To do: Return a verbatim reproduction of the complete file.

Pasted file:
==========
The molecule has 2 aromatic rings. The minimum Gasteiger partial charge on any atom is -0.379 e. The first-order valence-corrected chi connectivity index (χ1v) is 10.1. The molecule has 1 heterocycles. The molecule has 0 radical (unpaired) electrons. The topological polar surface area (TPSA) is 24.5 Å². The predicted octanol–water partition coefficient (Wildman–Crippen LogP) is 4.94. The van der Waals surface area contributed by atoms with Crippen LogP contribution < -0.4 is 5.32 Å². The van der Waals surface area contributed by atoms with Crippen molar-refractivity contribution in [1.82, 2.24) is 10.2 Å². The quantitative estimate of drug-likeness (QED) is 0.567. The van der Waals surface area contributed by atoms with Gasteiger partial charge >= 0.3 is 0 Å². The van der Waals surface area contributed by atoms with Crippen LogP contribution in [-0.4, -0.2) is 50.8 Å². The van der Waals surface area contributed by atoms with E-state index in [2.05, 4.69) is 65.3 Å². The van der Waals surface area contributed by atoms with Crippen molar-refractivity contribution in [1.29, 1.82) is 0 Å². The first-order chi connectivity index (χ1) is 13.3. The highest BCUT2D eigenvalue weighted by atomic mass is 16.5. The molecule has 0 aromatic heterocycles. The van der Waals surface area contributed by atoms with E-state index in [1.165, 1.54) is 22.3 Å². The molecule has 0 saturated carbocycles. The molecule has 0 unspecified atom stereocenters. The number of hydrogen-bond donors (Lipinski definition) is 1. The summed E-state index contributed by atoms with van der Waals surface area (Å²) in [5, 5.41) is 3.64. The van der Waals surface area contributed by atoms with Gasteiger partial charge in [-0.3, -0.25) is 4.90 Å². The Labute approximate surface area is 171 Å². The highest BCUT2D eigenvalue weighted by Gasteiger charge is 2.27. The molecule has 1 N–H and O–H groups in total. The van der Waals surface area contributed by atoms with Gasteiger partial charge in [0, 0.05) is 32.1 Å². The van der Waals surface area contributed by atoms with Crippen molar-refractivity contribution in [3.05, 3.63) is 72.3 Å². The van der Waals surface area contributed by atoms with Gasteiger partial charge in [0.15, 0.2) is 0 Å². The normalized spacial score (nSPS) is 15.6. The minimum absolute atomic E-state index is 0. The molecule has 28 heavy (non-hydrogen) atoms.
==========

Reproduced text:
The molecule has 2 aromatic rings. The minimum Gasteiger partial charge on any atom is -0.379 e. The first-order valence-corrected chi connectivity index (χ1v) is 10.1. The molecule has 1 heterocycles. The molecule has 0 radical (unpaired) electrons. The topological polar surface area (TPSA) is 24.5 Å². The predicted octanol–water partition coefficient (Wildman–Crippen LogP) is 4.94. The van der Waals surface area contributed by atoms with Crippen LogP contribution < -0.4 is 5.32 Å². The van der Waals surface area contributed by atoms with Crippen molar-refractivity contribution in [1.82, 2.24) is 10.2 Å². The quantitative estimate of drug-likeness (QED) is 0.567. The van der Waals surface area contributed by atoms with Gasteiger partial charge >= 0.3 is 0 Å². The van der Waals surface area contributed by atoms with Crippen LogP contribution in [-0.4, -0.2) is 50.8 Å². The van der Waals surface area contributed by atoms with E-state index in [2.05, 4.69) is 65.3 Å². The van der Waals surface area contributed by atoms with Crippen molar-refractivity contribution in [1.29, 1.82) is 0 Å². The first-order chi connectivity index (χ1) is 13.3. The highest BCUT2D eigenvalue weighted by atomic mass is 16.5. The molecule has 0 aromatic heterocycles. The van der Waals surface area contributed by atoms with E-state index in [1.165, 1.54) is 22.3 Å². The molecule has 0 saturated carbocycles. The molecule has 0 unspecified atom stereocenters. The number of hydrogen-bond donors (Lipinski definition) is 1. The summed E-state index contributed by atoms with van der Waals surface area (Å²) in [5, 5.41) is 3.64. The van der Waals surface area contributed by atoms with Gasteiger partial charge in [-0.3, -0.25) is 4.90 Å². The Labute approximate surface area is 171 Å². The highest BCUT2D eigenvalue weighted by Gasteiger charge is 2.27. The molecule has 1 N–H and O–H groups in total. The van der Waals surface area contributed by atoms with Gasteiger partial charge in [0, 0.05) is 32.1 Å². The van der Waals surface area contributed by atoms with Crippen molar-refractivity contribution in [3.05, 3.63) is 72.3 Å². The van der Waals surface area contributed by atoms with Gasteiger partial charge in [0.15, 0.2) is 0 Å². The normalized spacial score (nSPS) is 15.6. The minimum absolute atomic E-state index is 0. The molecule has 28 heavy (non-hydrogen) atoms.